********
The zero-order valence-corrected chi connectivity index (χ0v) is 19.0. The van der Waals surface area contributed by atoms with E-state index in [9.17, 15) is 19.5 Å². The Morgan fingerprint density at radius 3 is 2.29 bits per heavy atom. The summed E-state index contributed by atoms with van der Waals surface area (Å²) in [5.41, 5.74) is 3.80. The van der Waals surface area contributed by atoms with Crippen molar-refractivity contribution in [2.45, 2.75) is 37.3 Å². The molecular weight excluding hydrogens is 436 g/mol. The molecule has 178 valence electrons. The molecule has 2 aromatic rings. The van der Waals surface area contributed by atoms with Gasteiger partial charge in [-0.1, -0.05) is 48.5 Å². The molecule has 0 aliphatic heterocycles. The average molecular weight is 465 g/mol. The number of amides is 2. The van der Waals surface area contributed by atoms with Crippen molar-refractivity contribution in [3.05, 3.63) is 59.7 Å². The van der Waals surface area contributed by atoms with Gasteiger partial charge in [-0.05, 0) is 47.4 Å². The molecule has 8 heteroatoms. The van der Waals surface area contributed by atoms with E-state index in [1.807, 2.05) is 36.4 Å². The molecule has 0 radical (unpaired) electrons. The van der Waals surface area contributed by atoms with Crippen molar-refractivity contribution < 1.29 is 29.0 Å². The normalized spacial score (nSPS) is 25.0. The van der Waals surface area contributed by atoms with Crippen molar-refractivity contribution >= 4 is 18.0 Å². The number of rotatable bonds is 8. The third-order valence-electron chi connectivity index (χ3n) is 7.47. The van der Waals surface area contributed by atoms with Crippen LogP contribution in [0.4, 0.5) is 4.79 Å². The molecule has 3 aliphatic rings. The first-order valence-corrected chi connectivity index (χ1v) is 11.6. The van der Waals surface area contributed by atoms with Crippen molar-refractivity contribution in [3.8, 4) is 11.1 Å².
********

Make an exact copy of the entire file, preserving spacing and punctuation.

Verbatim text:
The zero-order valence-corrected chi connectivity index (χ0v) is 19.0. The van der Waals surface area contributed by atoms with E-state index in [9.17, 15) is 19.5 Å². The Morgan fingerprint density at radius 3 is 2.29 bits per heavy atom. The summed E-state index contributed by atoms with van der Waals surface area (Å²) in [5.41, 5.74) is 3.80. The van der Waals surface area contributed by atoms with Crippen molar-refractivity contribution in [2.45, 2.75) is 37.3 Å². The molecular weight excluding hydrogens is 436 g/mol. The molecule has 178 valence electrons. The molecule has 2 aromatic rings. The van der Waals surface area contributed by atoms with Gasteiger partial charge in [-0.1, -0.05) is 48.5 Å². The molecule has 0 aliphatic heterocycles. The average molecular weight is 465 g/mol. The number of amides is 2. The van der Waals surface area contributed by atoms with Crippen molar-refractivity contribution in [3.05, 3.63) is 59.7 Å². The van der Waals surface area contributed by atoms with Gasteiger partial charge in [-0.05, 0) is 47.4 Å². The molecule has 8 heteroatoms. The van der Waals surface area contributed by atoms with E-state index in [1.807, 2.05) is 36.4 Å². The molecule has 0 radical (unpaired) electrons. The van der Waals surface area contributed by atoms with Crippen molar-refractivity contribution < 1.29 is 29.0 Å². The normalized spacial score (nSPS) is 25.0. The van der Waals surface area contributed by atoms with Crippen molar-refractivity contribution >= 4 is 18.0 Å². The number of rotatable bonds is 8. The third-order valence-electron chi connectivity index (χ3n) is 7.47. The van der Waals surface area contributed by atoms with Crippen LogP contribution in [0.4, 0.5) is 4.79 Å². The molecule has 3 aliphatic rings. The first-order valence-corrected chi connectivity index (χ1v) is 11.6. The van der Waals surface area contributed by atoms with Crippen molar-refractivity contribution in [3.8, 4) is 11.1 Å².